Down to earth: Sprucing things up for the fall season
Fall is definitely in the air. You can feel it in the warm sunny days and cool nights.
You can hear it in the whir of cicadas that starts up before noon and in the buzzing of bees, busily collecting nectar and pollen from late-blooming flowers to feed their colonies through the winter. Butterflies, too - monarchs, swallowtails, buckeyes, and a multitude of painted ladies flit through golden light, feeding on lantana, zinnias and sedum to gather the nutrients that will sustain them during their long migrations.
The August lily hostas are done blooming but what a glorious smell their creamy white flowers released during late afternoons and evenings a couple of weeks ago. Sweet autumn clematis, with its masses of star-shaped blooms, scented the air with a more subtle fragrance.
Annuals have emerged from their heat-induced dormancy to burst into bloom, putting on a final show of vibrant color before the first freeze. A large bed of impatiens in shades of coral and violet finally looks the way I imagined it would when I planted it last spring, and my potted plants look better than they have all summer.
Making the front of the house look good is important but it’s something I do mostly for other people, for passersby. I do get to enjoy it when I come and go but I’d feel weird standing around admiring my front yard. The back yard is where I create a garden for myself.
Years ago, when my son outgrew his swing set, we sold it and replaced it with a flower bed that is situated below my second-floor kitchen window. This was so I could always have something beautiful to look at from a place where I spend a lot of time. It happens to be one the few areas in the yard that gets full sun. It has been my goal always to have something blooming there throughout the growing season.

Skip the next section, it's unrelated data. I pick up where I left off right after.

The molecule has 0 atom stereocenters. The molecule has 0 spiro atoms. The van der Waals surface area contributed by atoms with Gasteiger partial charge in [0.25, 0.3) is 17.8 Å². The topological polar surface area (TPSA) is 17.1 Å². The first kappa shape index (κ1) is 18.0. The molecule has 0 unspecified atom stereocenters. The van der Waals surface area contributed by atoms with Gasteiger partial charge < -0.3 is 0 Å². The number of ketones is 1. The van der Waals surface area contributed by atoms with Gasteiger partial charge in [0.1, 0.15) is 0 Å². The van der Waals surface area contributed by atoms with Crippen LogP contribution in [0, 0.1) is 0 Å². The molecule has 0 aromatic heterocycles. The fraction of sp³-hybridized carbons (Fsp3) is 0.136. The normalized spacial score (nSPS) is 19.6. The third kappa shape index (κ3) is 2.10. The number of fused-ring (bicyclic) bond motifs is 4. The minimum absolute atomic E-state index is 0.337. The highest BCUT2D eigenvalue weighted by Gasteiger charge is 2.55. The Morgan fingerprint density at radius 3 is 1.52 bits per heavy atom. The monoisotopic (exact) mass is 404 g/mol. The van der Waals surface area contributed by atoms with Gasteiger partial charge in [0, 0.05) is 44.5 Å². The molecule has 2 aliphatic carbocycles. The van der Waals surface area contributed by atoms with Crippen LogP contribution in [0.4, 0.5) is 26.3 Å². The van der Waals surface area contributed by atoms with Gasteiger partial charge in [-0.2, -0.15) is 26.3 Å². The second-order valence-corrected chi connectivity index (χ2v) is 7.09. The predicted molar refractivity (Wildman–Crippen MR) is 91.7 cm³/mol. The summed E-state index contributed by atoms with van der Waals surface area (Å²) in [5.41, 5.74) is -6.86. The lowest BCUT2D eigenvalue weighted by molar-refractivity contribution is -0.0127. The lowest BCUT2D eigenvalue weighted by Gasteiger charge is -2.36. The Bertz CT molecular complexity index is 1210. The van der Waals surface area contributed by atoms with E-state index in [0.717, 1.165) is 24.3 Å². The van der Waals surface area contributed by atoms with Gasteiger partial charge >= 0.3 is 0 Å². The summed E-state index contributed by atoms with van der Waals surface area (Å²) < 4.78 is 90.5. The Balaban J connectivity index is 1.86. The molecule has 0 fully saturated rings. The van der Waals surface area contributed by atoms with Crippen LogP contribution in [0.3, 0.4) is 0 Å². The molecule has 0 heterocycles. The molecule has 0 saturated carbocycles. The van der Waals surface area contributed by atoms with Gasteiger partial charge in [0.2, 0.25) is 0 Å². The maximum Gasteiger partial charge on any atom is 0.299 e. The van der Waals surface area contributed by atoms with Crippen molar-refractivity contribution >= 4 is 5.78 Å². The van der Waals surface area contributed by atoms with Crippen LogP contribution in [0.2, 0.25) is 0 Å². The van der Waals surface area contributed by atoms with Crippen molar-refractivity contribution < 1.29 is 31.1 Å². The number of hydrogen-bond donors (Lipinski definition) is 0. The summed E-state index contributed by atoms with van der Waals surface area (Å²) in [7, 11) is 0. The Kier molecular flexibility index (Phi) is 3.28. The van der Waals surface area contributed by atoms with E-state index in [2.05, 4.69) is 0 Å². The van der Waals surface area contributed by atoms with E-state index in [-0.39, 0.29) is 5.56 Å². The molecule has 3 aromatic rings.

But this year the perennials I count on to provide late-summer color have failed to do their job. Heavy rain in late August dealt the fatal blow to the tall obedient plants whose shallow roots heaved up out of the ground, and the stalks fell over. The black-eyed Susan didn’t like the rain, either; they withered and died back. Autumn joy sedum is blooming but house finches have nipped at it all summer, leaving it in tatters. This bed was in desperate need of some sprucing up.
After I cleared away the casualties there were bald patches and very little color, except for mounds of melampodium, which had taken over the front of the bed. Melampodium has small yellow daisy-like blooms on a bushy plant. It is an annual that aggressively self-seeds and performs well at the end of the summer when not much else is blooming. The drawback is that it grows so fast it overtakes and crowds out anything near it — other annuals and smaller perennials — so it has to be kept in check.
I wanted more variety so I decided to plant a flat of pansies. I chose yellow and wine, purple and cream and placed them front and center, where I expect them to bloom until it freezes. My purple asters had suffered from too much rain so I replaced them with new plants that are just starting to bloom. After I add a couple of white pumpkins to fill in other bare spots I think I’ll be happy with the face lift I have given this spot.
We planted a fall crop of lettuce — a sweet mild mix and a spicy one with arugula and mizuna, and if the tomatoes last until we can harvest it, we’ll have the makings for home-grown, organic salads. I got flat-leaf parsley, cilantro and sweet basil which I planted in pots to replace what fizzled out in my herb bed. I’ll be able to bring the pots inside on frosty nights. Greek oregano got replaced as well, as did sage — another victim of too much rain.
There are more tasks I need to get to while the weather is still warm and before the leaves fall. Then there will be a whole other list of jobs to complete before winter sets in. For now, though, there are still plenty of beautiful days to enjoy in the garden. Go buy yourself some pansies.
-Janet Rossbach is the co-vice president of the Garden Club of Shawnee